Update On Addison's Disease: New Treatment Options For The Great Pretender

Addison’s disease has always been one of my most rewarding conditions to treat, having seen patients make miraculous recoveries often from the brink of death, by simply administering aggressive fluid therapy and, after performing the necessary diagnostics, a dose of glucocorticoids. However, after watching last week’s webinar, led by Professor Ian Ramsey, I’m now starting to wonder if I may have missed some cases of Addison’s over the years?

As Prof Ramsey explained, Addison’s disease is otherwise known as ‘the great pretender’ and has the variety and vagueness of clinical signs to mimic a number of other diseases. For example an addisonian patient can present with almost exactly the same clinical signs and diagnostic results as a patient in acute renal failure. Both sets of patients will be azotaemic with a low urine specific gravity and both often have a low sodium and high potassium, the classic hallmark of Addison’s disease. Distinguishing between the two can be difficult with only subtle differences existing between them such as the calcium level which is often high in Addison’s disease and normal or low in acute renal failure. Could some of the patients I previously diagnosed with acute renal failure have actually been suffering from Addison’s disease? This is a question I don’t have the answer for but as Professor Ramsey stated in the webinar, the best way to ensure that a diagnosis of Addison’s disease is never missed is to always ask the right questions when working cases up, and once the answers to these questions have been ascertained, to always check to see if they correlate with a possible diagnosis of Addison’s disease.

Of course, the best way to confirm a diagnosis of Addison’s disease is to perform an ACTH stimulation test and Prof Ramsey advises NEVER to give glucocorticoids prior to performing this test. I was in fact wrong earlier, having assumed my injection of glucocorticoids actually saved the lives of my addisonian patients. Prof Ramsey explained it is the aggressive fluid therapy and any additional treatments for addressing the life threatening consequences of hyperkalaemia which actually saves a patient’s life. There is really no excuse to give glucocorticoids prior to performing an ACTH stimulation test, even if it is in the middle of the night. The steroid can always wait till morning when an ACTH stimulation test can be performed prior to its use.

Prof Ramsey also explained that some vets also like to measure basal cortisol as a screening test which, in his opinion, would seem a little pointless. He believes it would be much more cost effective to just go ahead and perform an ACTH stimulation test if you are at all concerned that a patient may be suffering from Addison’s disease. However there may be circumstances where acquiring the ACTH to perform an ACTH stimulation test can be difficult, and in this situation Professor Ramsey advises obtaining a basal cortisol level, but to also place further blood into an EDTA tube, spin it down, remove the supernatant and freeze the remainder. ACTH levels can then be measured alongside basal cortisol and, if the cortisol to ACTH ratio is high, a diagnosis of Addison’s disease can be confirmed.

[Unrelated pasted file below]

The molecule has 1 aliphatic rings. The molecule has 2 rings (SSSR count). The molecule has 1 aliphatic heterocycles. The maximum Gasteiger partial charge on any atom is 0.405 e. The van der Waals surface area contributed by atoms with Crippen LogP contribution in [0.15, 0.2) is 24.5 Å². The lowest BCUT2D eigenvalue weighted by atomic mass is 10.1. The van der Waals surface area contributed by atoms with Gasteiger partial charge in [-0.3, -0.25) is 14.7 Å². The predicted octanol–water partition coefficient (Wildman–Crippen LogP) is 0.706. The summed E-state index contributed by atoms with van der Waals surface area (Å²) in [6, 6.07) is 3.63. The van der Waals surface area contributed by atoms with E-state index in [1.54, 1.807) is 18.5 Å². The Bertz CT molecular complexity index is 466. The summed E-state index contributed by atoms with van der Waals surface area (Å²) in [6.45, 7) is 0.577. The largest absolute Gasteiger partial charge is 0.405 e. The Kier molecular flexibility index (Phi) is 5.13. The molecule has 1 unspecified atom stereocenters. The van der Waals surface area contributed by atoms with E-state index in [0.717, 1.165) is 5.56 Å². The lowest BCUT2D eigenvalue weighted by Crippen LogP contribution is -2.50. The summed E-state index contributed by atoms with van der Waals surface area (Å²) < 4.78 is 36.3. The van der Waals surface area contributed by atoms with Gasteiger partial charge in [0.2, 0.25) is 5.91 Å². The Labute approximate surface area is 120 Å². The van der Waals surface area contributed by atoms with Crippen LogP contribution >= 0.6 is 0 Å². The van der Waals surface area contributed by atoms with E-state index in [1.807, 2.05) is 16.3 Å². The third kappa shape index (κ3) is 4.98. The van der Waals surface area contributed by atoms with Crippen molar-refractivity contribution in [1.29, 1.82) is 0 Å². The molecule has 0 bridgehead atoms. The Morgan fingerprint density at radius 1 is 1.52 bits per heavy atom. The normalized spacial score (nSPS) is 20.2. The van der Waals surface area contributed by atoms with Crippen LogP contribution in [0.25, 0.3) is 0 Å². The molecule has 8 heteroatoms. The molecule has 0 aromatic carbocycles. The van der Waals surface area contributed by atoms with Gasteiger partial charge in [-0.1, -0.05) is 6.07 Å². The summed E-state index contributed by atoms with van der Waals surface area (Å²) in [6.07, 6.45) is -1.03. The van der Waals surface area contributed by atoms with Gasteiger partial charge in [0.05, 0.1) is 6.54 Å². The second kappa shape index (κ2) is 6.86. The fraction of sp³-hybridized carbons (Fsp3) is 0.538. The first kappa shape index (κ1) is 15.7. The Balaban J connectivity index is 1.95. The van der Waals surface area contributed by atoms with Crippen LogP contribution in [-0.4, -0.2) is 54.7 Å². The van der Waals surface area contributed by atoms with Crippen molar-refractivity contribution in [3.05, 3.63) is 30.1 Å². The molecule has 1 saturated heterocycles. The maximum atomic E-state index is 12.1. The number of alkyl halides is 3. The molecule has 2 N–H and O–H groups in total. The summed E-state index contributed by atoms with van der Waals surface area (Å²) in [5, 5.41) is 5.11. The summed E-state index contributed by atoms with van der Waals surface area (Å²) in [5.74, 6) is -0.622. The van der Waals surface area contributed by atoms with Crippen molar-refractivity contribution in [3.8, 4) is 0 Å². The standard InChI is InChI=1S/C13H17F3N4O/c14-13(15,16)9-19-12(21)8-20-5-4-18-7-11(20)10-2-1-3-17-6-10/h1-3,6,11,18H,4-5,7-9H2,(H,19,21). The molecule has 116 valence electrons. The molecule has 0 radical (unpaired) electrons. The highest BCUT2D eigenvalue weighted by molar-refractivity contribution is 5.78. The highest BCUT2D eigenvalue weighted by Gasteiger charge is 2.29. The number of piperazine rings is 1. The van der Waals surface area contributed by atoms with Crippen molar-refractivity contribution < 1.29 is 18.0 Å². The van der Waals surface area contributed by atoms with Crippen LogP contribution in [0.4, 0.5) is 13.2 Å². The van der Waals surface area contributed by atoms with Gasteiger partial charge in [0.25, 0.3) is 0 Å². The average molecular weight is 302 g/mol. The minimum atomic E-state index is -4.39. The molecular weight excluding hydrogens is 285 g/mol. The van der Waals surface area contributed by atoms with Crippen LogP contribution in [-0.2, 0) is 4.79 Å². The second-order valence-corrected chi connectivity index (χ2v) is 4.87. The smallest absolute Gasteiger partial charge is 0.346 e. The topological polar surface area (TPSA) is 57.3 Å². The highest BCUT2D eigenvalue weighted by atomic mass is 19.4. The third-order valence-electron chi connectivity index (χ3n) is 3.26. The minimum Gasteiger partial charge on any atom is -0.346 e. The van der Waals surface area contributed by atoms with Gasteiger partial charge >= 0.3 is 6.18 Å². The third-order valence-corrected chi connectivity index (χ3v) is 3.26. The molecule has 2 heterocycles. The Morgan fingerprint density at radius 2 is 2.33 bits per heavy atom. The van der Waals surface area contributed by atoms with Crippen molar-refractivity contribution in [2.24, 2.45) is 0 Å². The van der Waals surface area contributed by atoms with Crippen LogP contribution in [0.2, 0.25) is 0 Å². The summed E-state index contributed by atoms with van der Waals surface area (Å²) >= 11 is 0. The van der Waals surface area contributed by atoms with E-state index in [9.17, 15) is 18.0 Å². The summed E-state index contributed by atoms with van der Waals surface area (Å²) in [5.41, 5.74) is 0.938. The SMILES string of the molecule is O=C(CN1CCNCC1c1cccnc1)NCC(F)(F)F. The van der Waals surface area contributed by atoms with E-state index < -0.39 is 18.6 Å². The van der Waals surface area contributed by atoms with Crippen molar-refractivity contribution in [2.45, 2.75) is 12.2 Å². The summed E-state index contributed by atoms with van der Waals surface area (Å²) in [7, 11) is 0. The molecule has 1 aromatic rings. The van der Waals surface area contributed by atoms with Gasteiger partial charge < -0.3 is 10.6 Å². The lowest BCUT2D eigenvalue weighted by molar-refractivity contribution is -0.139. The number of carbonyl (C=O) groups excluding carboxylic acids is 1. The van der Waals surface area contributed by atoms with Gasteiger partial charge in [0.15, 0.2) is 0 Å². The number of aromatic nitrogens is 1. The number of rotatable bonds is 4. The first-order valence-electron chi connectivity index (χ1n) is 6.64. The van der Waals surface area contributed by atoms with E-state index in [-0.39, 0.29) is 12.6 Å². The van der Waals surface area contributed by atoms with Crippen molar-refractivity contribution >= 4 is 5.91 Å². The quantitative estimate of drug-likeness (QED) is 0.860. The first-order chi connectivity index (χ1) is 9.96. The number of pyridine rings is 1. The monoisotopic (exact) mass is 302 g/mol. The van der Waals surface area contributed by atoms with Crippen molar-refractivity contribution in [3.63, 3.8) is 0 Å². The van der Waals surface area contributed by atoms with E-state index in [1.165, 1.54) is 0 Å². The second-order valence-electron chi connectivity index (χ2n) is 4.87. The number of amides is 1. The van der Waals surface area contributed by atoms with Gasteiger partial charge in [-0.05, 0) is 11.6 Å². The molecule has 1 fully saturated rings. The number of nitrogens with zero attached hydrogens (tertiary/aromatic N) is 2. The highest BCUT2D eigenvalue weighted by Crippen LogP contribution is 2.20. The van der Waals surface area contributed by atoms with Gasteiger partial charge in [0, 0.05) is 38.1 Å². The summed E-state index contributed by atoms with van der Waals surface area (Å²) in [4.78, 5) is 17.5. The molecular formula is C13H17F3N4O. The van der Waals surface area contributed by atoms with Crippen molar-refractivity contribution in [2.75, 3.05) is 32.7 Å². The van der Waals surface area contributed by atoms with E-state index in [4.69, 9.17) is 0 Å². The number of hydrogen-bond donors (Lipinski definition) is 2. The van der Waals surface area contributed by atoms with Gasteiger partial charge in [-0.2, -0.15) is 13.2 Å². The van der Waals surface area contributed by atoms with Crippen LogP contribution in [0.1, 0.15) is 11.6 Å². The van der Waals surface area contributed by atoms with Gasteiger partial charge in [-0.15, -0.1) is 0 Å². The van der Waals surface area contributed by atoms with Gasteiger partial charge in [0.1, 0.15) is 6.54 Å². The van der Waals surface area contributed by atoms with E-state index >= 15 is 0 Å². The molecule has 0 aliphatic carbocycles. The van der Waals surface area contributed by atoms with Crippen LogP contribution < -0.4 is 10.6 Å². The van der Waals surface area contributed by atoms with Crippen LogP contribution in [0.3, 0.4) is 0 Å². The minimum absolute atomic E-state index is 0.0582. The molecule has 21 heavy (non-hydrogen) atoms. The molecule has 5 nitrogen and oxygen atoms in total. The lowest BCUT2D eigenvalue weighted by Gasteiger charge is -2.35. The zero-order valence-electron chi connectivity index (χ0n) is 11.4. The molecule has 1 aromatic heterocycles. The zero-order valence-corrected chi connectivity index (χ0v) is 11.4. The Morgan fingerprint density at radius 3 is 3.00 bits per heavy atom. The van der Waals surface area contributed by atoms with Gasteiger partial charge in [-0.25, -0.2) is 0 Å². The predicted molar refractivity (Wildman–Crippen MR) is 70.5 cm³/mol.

Treatment for Addison’s disease has changed significantly in the past few months with the development and introduction of the only licensed product, a long acting injectable, desoxycortosterone pivalate (also known as Zycortal). This has replaced the now very expensive unlicensed Fludricortisone, (also known as Florinef). Prof Ramsey provided advice on how to safely and effectively administer Zycortal to either newly diagnosed patients or patients currently stable on Florinef. He did question some of the advice delivered by Dechra about the adjustment of Zycortal’s dose, based on a patient’s sodium to potassium ratios.

Prof Ramsey believes that in-house electrolyte analysers can deliver results of variable accuracy which could have a significant impact on a patient’s sodium to potassium ratio leading to frequent unnecessary dose adjustments. Instead he advised adjusting the Zycortal dose in 10-20% incremental steps. For example, if a patient’s potassium is high or the sodium is low when the electrolytes are measured on day 10, the Zycortal dose should be increased by 20% at day 28. However, if the potassium is too low or the sodium too high, then the dose should be reduced by 10-20%. If, however, on day 28 the potassium is still too low or the sodium too high, then Zycortal should not be injected.

Electrolyte levels should be checked every 7 days in these cases and Zycortal should be injected at a 20% lower dose when a patient’s electrolyte levels return to normal. Once stable, patients should be checked every 4-6 months and owners can be taught to inject at home to save on return trips to the surgery.

Professor Ramsey always delivers excellent, practical and information packed webinars, and last week’s webinar discussing ‘The Great Pretender’ was definitely no exception. If I have missed cases of Addison’s disease in the past, watching this webinar should help to ensure I don’t miss any in the future. It also delivered clarity on a new treatment for Addison’s disease which previously I had used with apprehension and now feel I can use with new found confidence.

Update on Addison's disease: New treatment options for the Great Pretender

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